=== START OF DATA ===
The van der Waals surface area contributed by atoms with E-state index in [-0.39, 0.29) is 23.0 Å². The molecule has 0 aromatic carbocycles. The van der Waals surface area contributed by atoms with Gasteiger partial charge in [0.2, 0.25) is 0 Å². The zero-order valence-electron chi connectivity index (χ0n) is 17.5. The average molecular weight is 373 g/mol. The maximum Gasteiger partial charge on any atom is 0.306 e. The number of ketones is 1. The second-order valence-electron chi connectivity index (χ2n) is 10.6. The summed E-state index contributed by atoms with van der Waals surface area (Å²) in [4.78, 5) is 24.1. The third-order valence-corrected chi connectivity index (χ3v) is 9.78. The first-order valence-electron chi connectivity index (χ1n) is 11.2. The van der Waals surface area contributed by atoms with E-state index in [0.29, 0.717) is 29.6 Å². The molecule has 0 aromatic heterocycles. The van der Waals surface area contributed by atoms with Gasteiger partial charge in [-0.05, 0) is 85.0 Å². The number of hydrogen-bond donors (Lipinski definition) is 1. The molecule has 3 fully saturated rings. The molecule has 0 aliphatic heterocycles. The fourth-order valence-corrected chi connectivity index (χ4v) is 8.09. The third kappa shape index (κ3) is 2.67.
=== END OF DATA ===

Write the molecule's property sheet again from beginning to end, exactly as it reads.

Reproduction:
The van der Waals surface area contributed by atoms with E-state index in [-0.39, 0.29) is 23.0 Å². The molecule has 0 aromatic carbocycles. The van der Waals surface area contributed by atoms with Gasteiger partial charge in [0.2, 0.25) is 0 Å². The zero-order valence-electron chi connectivity index (χ0n) is 17.5. The average molecular weight is 373 g/mol. The maximum Gasteiger partial charge on any atom is 0.306 e. The number of ketones is 1. The second-order valence-electron chi connectivity index (χ2n) is 10.6. The summed E-state index contributed by atoms with van der Waals surface area (Å²) in [4.78, 5) is 24.1. The third-order valence-corrected chi connectivity index (χ3v) is 9.78. The first-order valence-electron chi connectivity index (χ1n) is 11.2. The van der Waals surface area contributed by atoms with E-state index in [0.29, 0.717) is 29.6 Å². The molecule has 0 aromatic heterocycles. The van der Waals surface area contributed by atoms with Gasteiger partial charge in [-0.05, 0) is 85.0 Å². The number of hydrogen-bond donors (Lipinski definition) is 1. The molecule has 3 fully saturated rings. The molecule has 0 aliphatic heterocycles. The fourth-order valence-corrected chi connectivity index (χ4v) is 8.09. The third kappa shape index (κ3) is 2.67.